Full record for insectoid adj.

Definition insect-like
OED requirements antedating 1953
Earliest cite Richard S. Shaver, "Beyond the Barrier"
Comment Enoch Forrester submitted a cite from a 1983 reprint of Alan Dean Foster's "The Tar-Aiym Krang"; Elizabeth McCoy verified the cite in a 1975 printing, and Ben Ostrowsky verified the cite in the 1972 first edition.
Enoch Forrester submitted a 1978 cite from an article by Mark Ratner in The Dragon.
Enoch Forrester submitted a 1981 cite from an article by Jon Mattson in Dragon Magazine.
Enoch Forrester submitted a 1982 cite from an article by John Sapienza in Dragon Magazine.
Douglas Winston submitted a cite from a reprint of Gregory Benford's "Of Space-Time and the River"; Mike Christie verified the cite in the 1986 first magazine appearance.
Douglas Winston submitted a 1998 cite from K.W. Jeter's "The Mandalorian Armor".
Fred Galvin submitted a 1958 cite from an editorial article in Future Science Fiction (no. 37, June 1958).
Fred Galvin submitted a 1956 cite from Arthur C. Clarke's "Publicity Campaign". Fred notes that post-1956 reprints of the story used "insectile" rather than "insectoid"; and that the story was first published in the London Evening News, 1953 (possibly in March). We would like to see confirmation, or otherwise, of the use of "insectoid" in this first publication.
Fred Galvin submitted a 1955 cite from "Charles Satterfield" (Frederik Pohl), "With Redfern on Capella XII"
Fred Galvin submitted a 1953 cite from "Beyond the Barrier" by Richard S. Shaver
Fred Galvin submitted cites from a 1953 reprint of Olaf Stapledon's "Star Maker": we would like to verify these in the 1937 first publication.
Last modified 31 July, 2019

Citations for insectoid adj.

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1953 O. Stapledon Star Maker in To End of Time 306 At the time of our visit to the most striking of these insectoid worlds the world-population consisted of many great nations of swarms. Each individual swarm had its own nest, its Lilliputian city, an area of about an acre, in which the ground was honey-combed to a depth of two feet with chambers and passages. The surrounding district was devoted to the cultivation of the moss-like food-plants. As the swarm increased in size, colonies might be founded beyond the range of the physiological radio system of the parent swarm. Thus arose new group-individuals. But neither in this race, nor in the race of bird-clouds, was their anything corresponding to our successive generations of individual minds. Within the minded group, the insectoid units were ever dying off and giving place to fresh units, but the mind of the group was potentially immortal.
1953 R. S. Shaver Beyond Barrier in Other Worlds Jan. 103/2 They revealed a long-bodied insectoid creature, rather attractively colored in a complex green and gold pattern. They went upon two legs, and used their other six legs for wielding tools, the tools with which they destroyed their forests and their soil. Their heads were handsome, almost animal in shape, with well defined nose and chin like humans.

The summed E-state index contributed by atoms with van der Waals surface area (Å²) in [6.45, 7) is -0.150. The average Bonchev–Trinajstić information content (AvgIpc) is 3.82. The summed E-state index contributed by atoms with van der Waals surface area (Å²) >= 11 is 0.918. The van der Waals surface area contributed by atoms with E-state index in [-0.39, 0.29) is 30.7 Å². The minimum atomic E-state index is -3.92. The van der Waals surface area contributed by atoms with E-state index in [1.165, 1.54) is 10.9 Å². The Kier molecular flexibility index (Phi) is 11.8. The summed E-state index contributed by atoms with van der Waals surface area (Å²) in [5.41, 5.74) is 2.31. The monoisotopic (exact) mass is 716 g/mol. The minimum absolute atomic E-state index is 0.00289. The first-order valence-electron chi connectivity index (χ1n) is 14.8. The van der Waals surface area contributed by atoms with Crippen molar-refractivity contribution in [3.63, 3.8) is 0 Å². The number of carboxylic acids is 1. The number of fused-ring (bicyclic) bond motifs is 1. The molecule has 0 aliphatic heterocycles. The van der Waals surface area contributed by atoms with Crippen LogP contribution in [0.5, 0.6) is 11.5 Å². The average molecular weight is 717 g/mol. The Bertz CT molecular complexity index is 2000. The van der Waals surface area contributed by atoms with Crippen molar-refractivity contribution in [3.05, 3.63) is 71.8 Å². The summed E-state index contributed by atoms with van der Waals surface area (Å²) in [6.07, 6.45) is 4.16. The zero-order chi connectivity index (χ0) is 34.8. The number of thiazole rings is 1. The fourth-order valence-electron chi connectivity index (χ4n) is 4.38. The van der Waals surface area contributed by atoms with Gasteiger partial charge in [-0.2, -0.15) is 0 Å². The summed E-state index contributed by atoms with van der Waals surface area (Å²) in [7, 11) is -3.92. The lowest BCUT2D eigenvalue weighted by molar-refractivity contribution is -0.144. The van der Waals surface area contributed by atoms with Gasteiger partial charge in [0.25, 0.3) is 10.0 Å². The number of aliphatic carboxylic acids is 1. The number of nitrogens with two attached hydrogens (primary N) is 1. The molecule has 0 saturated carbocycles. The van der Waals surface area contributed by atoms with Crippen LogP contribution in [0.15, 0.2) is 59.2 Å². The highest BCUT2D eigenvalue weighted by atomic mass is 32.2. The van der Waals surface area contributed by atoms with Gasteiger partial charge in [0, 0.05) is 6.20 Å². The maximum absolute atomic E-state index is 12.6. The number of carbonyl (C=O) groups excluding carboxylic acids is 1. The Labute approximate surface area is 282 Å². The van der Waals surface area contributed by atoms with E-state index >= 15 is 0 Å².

1955 ‘C. Satterfield’ With Redfern Capella XII in Galaxy Sci. Fiction Nov. 132/1 Miss Garney made sympathetic noises and knelt beside the insectoid creature.
1956 A. C. Clarke Publicity Campaign in Satellite Sci. Fiction Oct. 112/2 The malevolent insectoid shapes shown pouring from the skies bore no resemblance at all to Prince Zervashni, who, apart from his four eyes, might have been mistaken for a panda with purple fur–and who, moreover, had come from Rigel, not Sirius.
1958 Future Sci. Fiction June 82/1 Clare Winger Harris' ‘Miracle Of The Lily’ was the first story that goes like this: men get in ‘Radio’ contact with intelligent creatures of another planet; friendly intercourse follows, and we learn that this other world is plagued with insects. Our aid is implored. At the end, video communication is established and we learn that the beings on the other planet are insectoid and the ‘insects’ they want us to help destroy are human.
1972 A. D. Foster Tar-Aiym Krang (1983) 122 The thranx were as alien as any race man had yet encountered. A hundred-percent insectoid, hard-shelled, open circulatory system, compound eyes, rigid, inflexible joints?and eight limbs. And they were egg-layers. As a news commentator of the time put it, ‘they were completely and delightfully weird.’
1972 A. D. Foster Tar-Aiym Krang 122 The thranx were as alien as any race man had yet encountered. A hundred-percent insectoid, hard-shelled, open circulatory system, compound eyes, rigid, inflexible joints?and eight limbs. And they were egg-layers.
1986 G. Benford in Isaac Asimov's Sci. Fiction Mag. Feb. 26 The tour agency said?you hardly noticed them, they deliberately blended in so well. How a seven-foot insectoid thing with gleaming russet skin can look like an Egyptian I don't know.
1993 D. A. Smith In Cube xi. 163 But insectoid, he intimidated and unsettled all who met him.
1998 K. W. Jeter Star Wars: Mandalorian Armor 168 The short bounty hunter, with the large insectoid eyes and breathing hoses, stood in the doorway.
2005 P. F. Hamilton Judas Unchained xviii. 911 Each of the four legs forked, giving it eight hoofs. Two of the arms also divided halfway along. The damn thing was insectoid.